Forget Retail’s New Normal. It’s Now Retail’s ‘New Complexities’
Retailer Q4 earnings are out, and the news has not been good. Retailers missed expectations, while aggressive promotions to clear inventory came at high cost to margins and bottom line. Nordstrom announced this past week that they are pulling out of Canada and will lay off 2,400 employees.
“Many retailers just weren’t prepared for this,” said Michael Appel, Managing Director and Head of the Retail Practice at Getzler Henrich & Associates, a New York-based middle market corporate turnaround and restructuring firm.
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No one should be surprised at the lackluster earnings results, as retailers have been facing operating headwinds throughout 2022. Yet most retailers are loathe to take the actions needed with the sense of urgency required to stabilize and turn around performance.
Investing in technology to manage complexities
It is also crucial to focus on operating expenses, as increased operating costs have slammed retailers across sectors. When Target’s CEO Brian Cornell tells Wall Street that “This is the most expensive operating environment we’ve seen in decades,” it is not business as usual. Retailers who didn’t look ahead and take measures to fix their businesses are now suffering.
Even TJX, which is continuing to perform well and has announced plans to ramp up store openings based on their confidence in future performance, was blindsided by the performance of its Home Goods division, not only in sales but in a huge increase in shrink.
On the other hand, Abercrombie & Fitch has been executing a long-term, disciplined repositioning and turnaround strategy that management started years ago and is bearing fruit, while other retailers who didn’t look ahead and take measures to fix their businesses are now suffering. Another teen retailer, American Eagle Outfitters, also seems to be bucking the negative retail trend.
There are many digital tools at retailers’ disposal to improve operations and better predict consumer behavior, especially vital as omnichannel gets more multifaceted with DTC, e-commerce, third-party marketplaces, social shopping, brick and mortar, in-store shop-in-shops, resale, and more, but not all retailers are utilizing them.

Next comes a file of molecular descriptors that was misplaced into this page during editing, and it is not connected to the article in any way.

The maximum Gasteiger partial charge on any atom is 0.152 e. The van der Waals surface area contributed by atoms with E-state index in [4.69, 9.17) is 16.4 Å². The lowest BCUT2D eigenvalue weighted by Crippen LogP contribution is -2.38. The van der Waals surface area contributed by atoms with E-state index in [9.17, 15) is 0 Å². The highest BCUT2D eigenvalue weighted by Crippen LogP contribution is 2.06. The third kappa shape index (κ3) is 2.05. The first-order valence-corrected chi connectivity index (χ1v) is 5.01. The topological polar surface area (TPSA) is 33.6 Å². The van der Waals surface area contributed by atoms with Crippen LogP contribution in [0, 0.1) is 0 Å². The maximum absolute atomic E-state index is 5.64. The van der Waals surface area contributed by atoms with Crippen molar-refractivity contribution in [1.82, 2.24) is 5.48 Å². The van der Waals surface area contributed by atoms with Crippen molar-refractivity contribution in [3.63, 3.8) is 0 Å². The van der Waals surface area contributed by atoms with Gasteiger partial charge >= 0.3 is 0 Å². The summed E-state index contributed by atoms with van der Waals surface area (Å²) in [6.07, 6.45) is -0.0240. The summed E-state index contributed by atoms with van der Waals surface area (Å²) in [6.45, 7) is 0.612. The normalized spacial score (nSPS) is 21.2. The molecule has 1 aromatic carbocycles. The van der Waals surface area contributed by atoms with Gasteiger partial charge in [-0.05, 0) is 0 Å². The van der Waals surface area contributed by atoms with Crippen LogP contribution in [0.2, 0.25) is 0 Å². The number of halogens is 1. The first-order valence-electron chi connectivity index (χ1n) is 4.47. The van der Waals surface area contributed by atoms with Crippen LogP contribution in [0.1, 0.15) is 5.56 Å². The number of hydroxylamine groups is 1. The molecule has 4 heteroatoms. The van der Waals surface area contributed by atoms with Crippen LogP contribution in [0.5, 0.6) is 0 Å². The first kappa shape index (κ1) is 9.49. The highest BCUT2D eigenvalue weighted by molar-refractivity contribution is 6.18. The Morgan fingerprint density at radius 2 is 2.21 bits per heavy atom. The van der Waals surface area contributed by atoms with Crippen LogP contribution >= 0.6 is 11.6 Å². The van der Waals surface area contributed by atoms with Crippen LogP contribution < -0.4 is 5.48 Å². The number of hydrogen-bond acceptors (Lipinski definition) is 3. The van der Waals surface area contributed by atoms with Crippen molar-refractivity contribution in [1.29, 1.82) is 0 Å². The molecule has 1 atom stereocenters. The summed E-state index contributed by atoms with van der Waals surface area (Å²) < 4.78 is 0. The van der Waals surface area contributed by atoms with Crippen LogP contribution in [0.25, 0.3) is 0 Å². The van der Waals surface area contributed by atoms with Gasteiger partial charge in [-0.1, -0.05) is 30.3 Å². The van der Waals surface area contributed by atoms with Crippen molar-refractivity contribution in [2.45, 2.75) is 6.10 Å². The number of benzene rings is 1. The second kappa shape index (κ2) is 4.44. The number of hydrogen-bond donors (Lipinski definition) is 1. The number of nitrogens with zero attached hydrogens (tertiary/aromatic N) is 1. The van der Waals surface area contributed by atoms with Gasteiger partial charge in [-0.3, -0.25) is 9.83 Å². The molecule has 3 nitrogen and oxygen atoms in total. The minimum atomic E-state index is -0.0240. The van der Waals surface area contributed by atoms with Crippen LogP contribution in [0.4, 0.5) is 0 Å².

Why the hesitation? It often comes down to mindset. “Maybe these retailers don’t think their legacy platforms will work with the latest technology, or maybe they just have a legacy mindset,” said Appel. “But retailers need to invest in the technology to manage the industry’s growing complexities, otherwise they’re not open to change, and then they’re not nimble.”
It was a painful process to right-size 2022’s inventory glut, including off-the-charts holiday promotions to clear through excess merchandise and order cuts that rippled through supply chains. Retailers fared differently depending on their preparation.
Kohl’s, which lost $302 million during Q4 with sales down 6.6 percent during the holiday quarter, admitted its inventory-related markdowns put a 7.5 percent dent on margins. Macy’s, on the other hand, was more disciplined with holiday ordering and thus had less inventory to unload. They had also invested in analytic tools to help them react faster to consumer shifts.
“I’m actually worried that many retailers might be under inventoried now,” said Appel. “There was such a knee-jerk reaction to cut forward orders, but the issue now is, do they have the right inventory mix? Just cutting back to cut back doesn’t work.”
Retailers must make sure they have a balanced mix and didn’t over-reduce certain categories. Companies will be in trouble if they played it too safe and don’t have the newness and fashion that customers now demand to open their wallets.
Traditional career dressing is going to remain challenging, because while people have been returning to work, they are not doing so in full force. From a fashion standpoint, the whole category is also being redefined. “The spectrum of what’s acceptable in the workplace has broadened, which has accounted for growth in sneaker and comfort footwear,” said Appel. “Career dressing is no longer highly predictable, and retailers need to figure this out.”
Special occasion is a shining example of a category that is performing well, as people are still traveling and going to events and weddings. Dresses, which run the gamut from casual to more structured, are offering comfort and choice.
“But while occasion dressing is a definite bright spot, it’s still a segment and not going to save the day,” said Appel. “The right balanced assortment is essential.”
What can retailers expect for 2023? The convergence of inflation, higher interest rates, tight labor availability and sourcing uncertainties means that revenue growth will be challenging, and profitability will be under stress. Household needs come first, and high grocery prices will continue to impact discretionary spending. Big box retailers like Target and Walmart could benefit from their grocery departments, but not all retailers have that luxury.
“That doesn’t mean that there aren’t levers retailers can pull to improve gross margin, drive operational efficiencies and make better use of working capital,” said Appel.
Getzler Henrich works side by side with management teams, boards and lenders to drive operational improvement by helping identify opportunities to optimize cash, institute full-fledged cost transformations, streamline organizations, identify key suppliers, bolster sourcing and procurement capabilities, optimize logistics, identify needed investments in technology and automation and help build a framework for sustainable agility across the entire organization
To see how Getzler Henrich can improve your business, click here.
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